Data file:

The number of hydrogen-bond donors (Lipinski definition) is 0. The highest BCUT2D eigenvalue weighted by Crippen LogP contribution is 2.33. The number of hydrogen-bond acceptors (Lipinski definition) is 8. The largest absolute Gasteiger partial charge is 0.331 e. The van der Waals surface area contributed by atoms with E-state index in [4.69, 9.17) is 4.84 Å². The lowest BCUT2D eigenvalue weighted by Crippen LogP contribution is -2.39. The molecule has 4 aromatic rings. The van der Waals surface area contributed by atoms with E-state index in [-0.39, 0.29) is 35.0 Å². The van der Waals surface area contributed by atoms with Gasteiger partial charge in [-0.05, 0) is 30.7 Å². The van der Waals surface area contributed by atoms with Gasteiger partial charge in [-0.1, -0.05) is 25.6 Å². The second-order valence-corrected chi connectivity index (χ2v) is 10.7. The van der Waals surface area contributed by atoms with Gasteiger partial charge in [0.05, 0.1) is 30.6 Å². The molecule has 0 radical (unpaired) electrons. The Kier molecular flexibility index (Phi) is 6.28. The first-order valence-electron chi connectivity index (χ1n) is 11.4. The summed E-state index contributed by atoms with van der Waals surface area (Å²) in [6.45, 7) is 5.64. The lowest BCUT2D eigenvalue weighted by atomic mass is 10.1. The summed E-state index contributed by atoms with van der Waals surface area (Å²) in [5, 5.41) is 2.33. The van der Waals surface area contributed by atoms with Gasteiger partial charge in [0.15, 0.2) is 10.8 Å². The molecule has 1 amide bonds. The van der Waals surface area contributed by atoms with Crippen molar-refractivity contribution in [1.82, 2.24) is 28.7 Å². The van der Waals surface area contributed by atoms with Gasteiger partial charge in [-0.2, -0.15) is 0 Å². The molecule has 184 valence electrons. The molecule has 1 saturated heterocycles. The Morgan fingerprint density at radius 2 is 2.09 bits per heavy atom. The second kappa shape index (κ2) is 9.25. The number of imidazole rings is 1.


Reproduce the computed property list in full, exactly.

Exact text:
The number of hydrogen-bond donors (Lipinski definition) is 0. The highest BCUT2D eigenvalue weighted by Crippen LogP contribution is 2.33. The number of hydrogen-bond acceptors (Lipinski definition) is 8. The largest absolute Gasteiger partial charge is 0.331 e. The van der Waals surface area contributed by atoms with E-state index in [4.69, 9.17) is 4.84 Å². The lowest BCUT2D eigenvalue weighted by Crippen LogP contribution is -2.39. The molecule has 4 aromatic rings. The van der Waals surface area contributed by atoms with E-state index in [-0.39, 0.29) is 35.0 Å². The van der Waals surface area contributed by atoms with Gasteiger partial charge in [-0.05, 0) is 30.7 Å². The van der Waals surface area contributed by atoms with Gasteiger partial charge in [-0.1, -0.05) is 25.6 Å². The second-order valence-corrected chi connectivity index (χ2v) is 10.7. The van der Waals surface area contributed by atoms with Gasteiger partial charge in [0.05, 0.1) is 30.6 Å². The molecule has 0 radical (unpaired) electrons. The Kier molecular flexibility index (Phi) is 6.28. The first-order valence-electron chi connectivity index (χ1n) is 11.4. The summed E-state index contributed by atoms with van der Waals surface area (Å²) in [6.45, 7) is 5.64. The lowest BCUT2D eigenvalue weighted by atomic mass is 10.1. The summed E-state index contributed by atoms with van der Waals surface area (Å²) in [5, 5.41) is 2.33. The van der Waals surface area contributed by atoms with Gasteiger partial charge in [0.15, 0.2) is 10.8 Å². The molecule has 1 amide bonds. The van der Waals surface area contributed by atoms with Crippen molar-refractivity contribution in [1.82, 2.24) is 28.7 Å². The van der Waals surface area contributed by atoms with Gasteiger partial charge in [-0.2, -0.15) is 0 Å². The molecule has 184 valence electrons. The molecule has 1 saturated heterocycles. The Morgan fingerprint density at radius 2 is 2.09 bits per heavy atom. The second kappa shape index (κ2) is 9.25. The number of imidazole rings is 1.